Why you are hooked on junk food – NYT’s article
Realizing you are busy and have very little time to read crap, I try to provide you with quick snapshots of good quality articles (or videos) that provide you with, insights, motivation and inspiration that will maximize your health. Then I provide you with a “Doggy Bag Message” where I attempt to share my point of view along with actionable tips on the subject covered. (If I’m doing a poor job at this let me know with your constructive criticism below at the comments section. Your opinion matters).
Today’s blog post is purposely short so that you can read a rather long but revealing New York Times article on the addictive qualities of junk food and some the “behind the scenes” decisions big food manufactures make to keep us hooked.
Before you read on, however, allow me to give “Doggy Bag Message” now:
Optimal foods have a short shelf life, have less than three ingredients and make you feel good long-term, not at the moment. Another words, you don’t get an immediate “high” like you do when you have a piece of cake. Eating Optimal foods provide maximal dividends long-term however: less disease, even less cancer. This is evident by the recent research article highlighting the strong association with foods and the increase the risk of prostate cancer (Scott-Miller et al, 2013). After reading THIS article you should come up with one fundamental conclusion: Our health is our responsibility. We cannot depend on food manufacturers or our government to do right by us – there is way too much money and power involved. This is evident by the story of Mr. Jeffrey Dunn and his dismissal after 20 years at the Coca-cola company when suggesting a healthier alternative to Coca-cola sodas some years ago after linking soda consumption and disease in one of his trips to Brazil.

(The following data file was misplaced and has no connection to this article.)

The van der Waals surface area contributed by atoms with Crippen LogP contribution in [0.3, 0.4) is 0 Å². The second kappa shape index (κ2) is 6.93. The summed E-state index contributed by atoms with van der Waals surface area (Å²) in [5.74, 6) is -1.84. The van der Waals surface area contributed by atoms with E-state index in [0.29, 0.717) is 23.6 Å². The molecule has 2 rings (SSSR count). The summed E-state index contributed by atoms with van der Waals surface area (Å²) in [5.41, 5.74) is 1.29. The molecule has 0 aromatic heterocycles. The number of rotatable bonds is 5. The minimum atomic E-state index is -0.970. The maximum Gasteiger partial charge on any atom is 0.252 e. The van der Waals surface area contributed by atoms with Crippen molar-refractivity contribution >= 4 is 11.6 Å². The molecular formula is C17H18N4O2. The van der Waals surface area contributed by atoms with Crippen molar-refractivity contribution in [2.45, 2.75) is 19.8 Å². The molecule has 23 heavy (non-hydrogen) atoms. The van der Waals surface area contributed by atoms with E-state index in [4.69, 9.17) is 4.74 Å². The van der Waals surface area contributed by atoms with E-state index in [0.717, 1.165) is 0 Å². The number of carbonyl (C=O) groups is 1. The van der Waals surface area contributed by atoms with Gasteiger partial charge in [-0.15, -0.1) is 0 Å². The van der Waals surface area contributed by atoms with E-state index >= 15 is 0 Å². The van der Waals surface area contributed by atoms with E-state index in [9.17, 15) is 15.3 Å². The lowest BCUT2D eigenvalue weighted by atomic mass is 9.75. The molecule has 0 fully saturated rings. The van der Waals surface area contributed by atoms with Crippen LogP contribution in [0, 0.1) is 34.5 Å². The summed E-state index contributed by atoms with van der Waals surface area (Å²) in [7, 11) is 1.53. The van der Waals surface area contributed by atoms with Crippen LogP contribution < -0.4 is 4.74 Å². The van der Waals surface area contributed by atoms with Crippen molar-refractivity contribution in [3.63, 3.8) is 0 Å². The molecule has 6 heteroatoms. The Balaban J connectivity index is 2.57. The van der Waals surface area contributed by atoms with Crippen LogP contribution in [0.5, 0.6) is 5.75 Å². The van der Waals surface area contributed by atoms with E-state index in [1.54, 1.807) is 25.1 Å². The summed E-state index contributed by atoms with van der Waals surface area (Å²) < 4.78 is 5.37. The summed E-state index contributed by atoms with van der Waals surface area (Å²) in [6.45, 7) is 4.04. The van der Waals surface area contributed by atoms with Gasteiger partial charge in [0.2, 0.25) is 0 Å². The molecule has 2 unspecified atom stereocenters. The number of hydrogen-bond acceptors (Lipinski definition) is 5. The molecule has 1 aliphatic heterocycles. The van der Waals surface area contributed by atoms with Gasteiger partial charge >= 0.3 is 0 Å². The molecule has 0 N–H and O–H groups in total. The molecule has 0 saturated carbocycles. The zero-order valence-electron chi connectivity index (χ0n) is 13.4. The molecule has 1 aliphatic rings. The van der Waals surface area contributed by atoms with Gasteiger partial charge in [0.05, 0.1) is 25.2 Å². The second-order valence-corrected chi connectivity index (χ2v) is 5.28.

OK. I will let you read on. Let me know what you think of the article.
HERE’S THE ARTICLE FROM THE NEW YORK TIMES.
Stott-Miller M, Neuhouser ML, Stanford JL.;Consumption of deep-fried foods and risk of prostate cancer. Prostate. 2013 Jan 17